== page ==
Recent increases in depressive symptoms among US adolescents: trends from 1991 to 2018
Mental health problems and mental health related mortality have increased among adolescents, particularly girls. These trends have implications for etiology and prevention and suggest new and emerging risk factors in need of attention. The present study estimated age, period, and cohort effects in depressive symptoms among US nationally representative samples of school attending adolescents from 1991 to 2018.
Data are drawn from 1991 to 2018 Monitoring the Future yearly cross-sectional surveys of 8th, 10th, and 12th grade students (N = 1,260,159). Depressive symptoms measured with four questions that had consistent wording and data collection procedures across all 28 years. Age–period–cohort effects estimated using the hierarchical age–period–cohort models.
Among girls, depressive symptoms decreased from 1991 to 2011, then reversed course, peaking in 2018; these increases reflected primarily period effects, which compared to the mean of all periods showed a gradual increase starting in 2012 and peaked in 2018 (estimate = 1.15, p < 0.01). Cohort effects were minimal, indicating that increases are observed across all age groups. Among boys, trends were similar although the extent of the increase is less marked compared to girls; there was a declining cohort effect among recently born cohorts, suggesting that increases in depressive symptoms among boys are slower for younger boys compared to older boys in recent years. Trends were generally similar by race/ethnicity and parental education, with a positive cohort effect for Hispanic girls born 1999–2004.
Depressive symptoms are increasing among teens, especially among girls, consistent with increases in depression and suicide. Population variation in psychiatric disorder symptoms highlight the importance of current environmental determinants of psychiatric disorder risk, and provide evidence of emerging risk factors that may be shaping a new and concerning trend in adolescent mental health.
KeywordsDepression Age–period–cohort Adolescent Suicide Time trend
Monitoring the Future study is funded by National Institute on Drug Abuse Grant R01001411.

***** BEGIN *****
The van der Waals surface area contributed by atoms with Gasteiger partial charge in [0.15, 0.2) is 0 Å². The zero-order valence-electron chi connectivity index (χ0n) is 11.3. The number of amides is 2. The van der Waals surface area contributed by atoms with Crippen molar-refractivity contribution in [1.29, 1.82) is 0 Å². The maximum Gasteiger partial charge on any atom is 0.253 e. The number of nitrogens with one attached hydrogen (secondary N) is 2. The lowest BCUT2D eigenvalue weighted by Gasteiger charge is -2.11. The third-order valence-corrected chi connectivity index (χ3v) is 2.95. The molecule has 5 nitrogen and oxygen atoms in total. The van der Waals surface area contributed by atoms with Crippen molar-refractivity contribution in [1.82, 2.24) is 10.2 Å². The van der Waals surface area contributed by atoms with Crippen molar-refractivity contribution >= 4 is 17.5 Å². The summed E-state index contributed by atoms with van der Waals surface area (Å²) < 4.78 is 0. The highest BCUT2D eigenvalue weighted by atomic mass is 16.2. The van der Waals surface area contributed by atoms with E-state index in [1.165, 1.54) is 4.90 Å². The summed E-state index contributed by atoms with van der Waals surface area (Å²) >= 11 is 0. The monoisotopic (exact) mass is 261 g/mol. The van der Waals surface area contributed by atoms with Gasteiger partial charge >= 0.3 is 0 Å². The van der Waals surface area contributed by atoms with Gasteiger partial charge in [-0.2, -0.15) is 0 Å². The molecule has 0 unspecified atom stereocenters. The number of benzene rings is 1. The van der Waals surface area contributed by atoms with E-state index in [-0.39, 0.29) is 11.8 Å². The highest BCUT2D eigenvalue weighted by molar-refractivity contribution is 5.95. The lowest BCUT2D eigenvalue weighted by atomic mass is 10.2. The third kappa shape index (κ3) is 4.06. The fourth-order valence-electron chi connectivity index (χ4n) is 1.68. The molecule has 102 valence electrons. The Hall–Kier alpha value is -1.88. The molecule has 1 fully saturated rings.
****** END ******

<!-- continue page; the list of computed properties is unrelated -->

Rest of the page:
Compliance with ethical standards
Conflict of interest
The authors report no conflicts of interest and have no financial relationships with commercial interests.
- 2.Costello EJ, Erkanli A, Angold A (2006) Is there an epidemic of child or adolescent depression? J Child Psychol Psychiatry 47(12):1263–1271Google Scholar
- 4.Substance Abuse and Mental Health Services Administration (2017) Key substance use and mental health indicators in the United States: Results from the 2016 National Survey on Drug Use and Health. Rockville, MD Cent Behav Heal Stat Qual Subst Abus Ment Heal Serv Adm. https://www.samhsa.gov/data/sites/default/files/NSDUH-FFR1-2016/NSDUH-FFR1-2016.htm. Accessed 23 Mar 2019
- 5.Curtin SC, Warner M, Hedegaard H (2016) Increases in suicide in the United States, 1999–2014. NCHS data brief, no 241. National Center for Health Statistics, Hyattsville, MDGoogle Scholar
- 6.CDC (2016) Trends in the prevalence of suicide–related behavior national YRBS: 1991–2015. https://www.cdc.gov/healthyyouth/data/yrbs/pdf/trends/2015_us_suicide_trend_yrbs.pdf. Accessed 23 Mar 2019
- 9.Marcus SC, Olfson M (2010) National trends in the treatment for depression from 1998 to 2007. Arch Gen Psychiatry 67(12):1265–1273. https://doi.org/10.1001/archgenpsychiatry.2010.151 CrossRefGoogle Scholar
- 13.Klerman GL, Lavori PW, Rice J et al (1985) Birth-cohort trends in rates of major depressive disorder among relatives of patients with affective disorder. Arch Gen Psychiatry 42(7):689–693. https://doi.org/10.1001/archpsyc.1985.01790300057007 CrossRefGoogle Scholar